After the Apocalypse
Chapter 33: Lapeer by Day
by Mark Bollman--> and Steve Donohue
Charlie Landers grunted under the heavy load he was carrying. It would have been much easier to move this stuff using a truck, but there was no way the Deacon would stand for that. He couldn't believe how quickly everyone had given in to Whateley's demands, but then again, the old man was the only one who seemed able to bring order to the chaos that surrounded them.
They had no idea about other survivors, save that there were at least a few marauding bands of looters around. Deacon Whateley's own son had been killed, gunned down by some stranger, when he asked the man for help. Whateley hadn't taken the news very well. He had never seen his son's dark side and believed the boy to be a model of piety and faith. Charlie had seen Nick drunk a few times and knew differently. As far as Charlie was concerned, Nick dying was probably a good thing-he'd been nothing but a bully his whole life, throwing around his father's political power and relying on people not wanting to hurt his father's reputation to get by. The old man had never seen that side of his son; if he had things might have been different now.
When the Deacon found that his son had been shot by a couple of looters driving through town, he snapped. Like most of the townies, Whateley believed they were the victims of a nuclear holocaust. This, combined with the death of his son, had led him to decide that technology was actually the enemy. He began preaching about the Garden of Eden and how happy Man had been in those days, before there was a need for all these modern tools. He pointed to the Serpent, whose temptation of Eve had led to the need for clothing. That need, according to the Deacon, was what caused Man to turn to tools. Until then, he preached, Man had taken what he needed from nature, without any real difficulty.
He had decided that the holocaust was a sign from God and that they, like Noah, had been spared from destruction so they could repopulate the Earth. The people of Lapeer, eager for answers, had begun to listen to him. He explained that it was now their duty to undertake a journey, a great journey to the new Eden. He didn't know quite where it was, but he knew it lay to the south, for God had spoken to him and told him that he should head south.
That part at least made sense, thought Charlie. Since the Deacon's plans basically called for them to forgo all the conveniences and affectations of modern society, including clothing, they definitely couldn't stay in Michigan and hope to survive. They were now in preparation for their great journey. The Deacon had split them into two groups, the sheep and the shepherds. He believed that the shepherds were meant to guide the sheep to the promised land. They were still allowed to use tools, although the Deacon frowned on it. The more advanced the tools you used, the harder it would be to become a sheep at the end of the journey, for that was what the Deacon had foreseen. A few of them would have to put their salvation on hold to ensure the survival of the rest. Charlie was one such person; there were about a score of them in all. The rest of the flock, numbering about 100, were sheep.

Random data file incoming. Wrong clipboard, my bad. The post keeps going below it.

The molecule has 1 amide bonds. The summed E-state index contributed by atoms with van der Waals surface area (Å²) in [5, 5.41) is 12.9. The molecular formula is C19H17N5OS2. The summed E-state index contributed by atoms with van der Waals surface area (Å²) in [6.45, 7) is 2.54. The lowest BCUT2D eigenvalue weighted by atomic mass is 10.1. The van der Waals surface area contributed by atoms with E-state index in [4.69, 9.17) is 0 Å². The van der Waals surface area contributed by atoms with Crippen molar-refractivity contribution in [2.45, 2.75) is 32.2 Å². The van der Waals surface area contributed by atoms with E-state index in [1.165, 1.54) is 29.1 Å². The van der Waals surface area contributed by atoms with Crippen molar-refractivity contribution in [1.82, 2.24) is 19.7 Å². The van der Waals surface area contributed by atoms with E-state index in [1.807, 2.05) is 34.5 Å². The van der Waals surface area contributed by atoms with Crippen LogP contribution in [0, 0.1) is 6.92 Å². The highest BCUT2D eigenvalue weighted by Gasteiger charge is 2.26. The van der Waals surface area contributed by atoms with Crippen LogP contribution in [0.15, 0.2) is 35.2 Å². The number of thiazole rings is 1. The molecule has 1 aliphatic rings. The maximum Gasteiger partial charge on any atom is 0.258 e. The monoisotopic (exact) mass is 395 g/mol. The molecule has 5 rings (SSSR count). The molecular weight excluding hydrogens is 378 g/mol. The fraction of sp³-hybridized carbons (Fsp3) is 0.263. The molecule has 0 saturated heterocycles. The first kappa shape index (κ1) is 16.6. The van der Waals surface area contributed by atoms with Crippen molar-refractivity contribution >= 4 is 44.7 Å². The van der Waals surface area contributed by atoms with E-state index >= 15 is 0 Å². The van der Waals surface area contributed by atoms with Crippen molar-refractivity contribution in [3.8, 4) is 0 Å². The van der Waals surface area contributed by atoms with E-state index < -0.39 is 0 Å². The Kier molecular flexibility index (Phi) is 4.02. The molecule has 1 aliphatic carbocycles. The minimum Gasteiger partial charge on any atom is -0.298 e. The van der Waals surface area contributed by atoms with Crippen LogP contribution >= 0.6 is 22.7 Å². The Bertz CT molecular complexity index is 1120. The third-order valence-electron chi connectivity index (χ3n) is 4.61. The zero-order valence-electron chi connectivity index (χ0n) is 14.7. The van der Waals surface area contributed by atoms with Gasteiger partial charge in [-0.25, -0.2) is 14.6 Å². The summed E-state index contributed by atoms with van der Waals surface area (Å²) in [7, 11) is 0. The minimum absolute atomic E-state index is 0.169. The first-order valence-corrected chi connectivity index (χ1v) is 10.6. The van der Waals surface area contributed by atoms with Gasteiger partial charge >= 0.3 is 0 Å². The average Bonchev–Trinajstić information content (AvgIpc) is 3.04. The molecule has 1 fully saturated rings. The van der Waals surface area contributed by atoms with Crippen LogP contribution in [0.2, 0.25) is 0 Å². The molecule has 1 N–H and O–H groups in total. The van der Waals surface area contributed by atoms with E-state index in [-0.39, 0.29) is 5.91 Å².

The Deacon himself was a shepherd, but the only tools he still used were his Bible and his clothing. He had already given up the remaining trappings of "civilized" man and encouraged his men to do likewise. While the shepherds could theoretically have used just about anything they found, in practice they imposed many limits on themselves. They had managed to secure several wagons and enough horses to pull them, but they had no spare horses, so moving was pretty slow. They carried weapons, since there were other looters in the area, but they stuck mostly to knives and clubs; the Deacon had strictly prohibited the use of guns.
For now, the members of the flock were holed up in the basement of the hospital. Much of the building above them had been destroyed, but the basement had survived. Being below ground, it was easier to keep warm than in many other areas. There had also been a reasonably good supply of food there. The members of the flock had also helped themselves to clothing from the hospital. Since the gowns and scrubs were "simpler" than their normal clothing, the Deacon had decided they were better.
Charlie loaded the last of the meat they'd taken onto the wagon and headed up front. He and James were out late and it was nearly dark. They had learned early that it was best not to be out after dark. The Flock was not the only organized group in town, but for some reason, their enemies, whom they had dubbed the Night Razers, came only at night. The Razers seemed hell-bent on destroying everyone and everything they came across. They weren't as numerous as the Flock, but they used automatic weapons and explosives. The shepherds were always very careful to cover their trail when they headed back to the hospital, fearing they would become the next target if their location was known.
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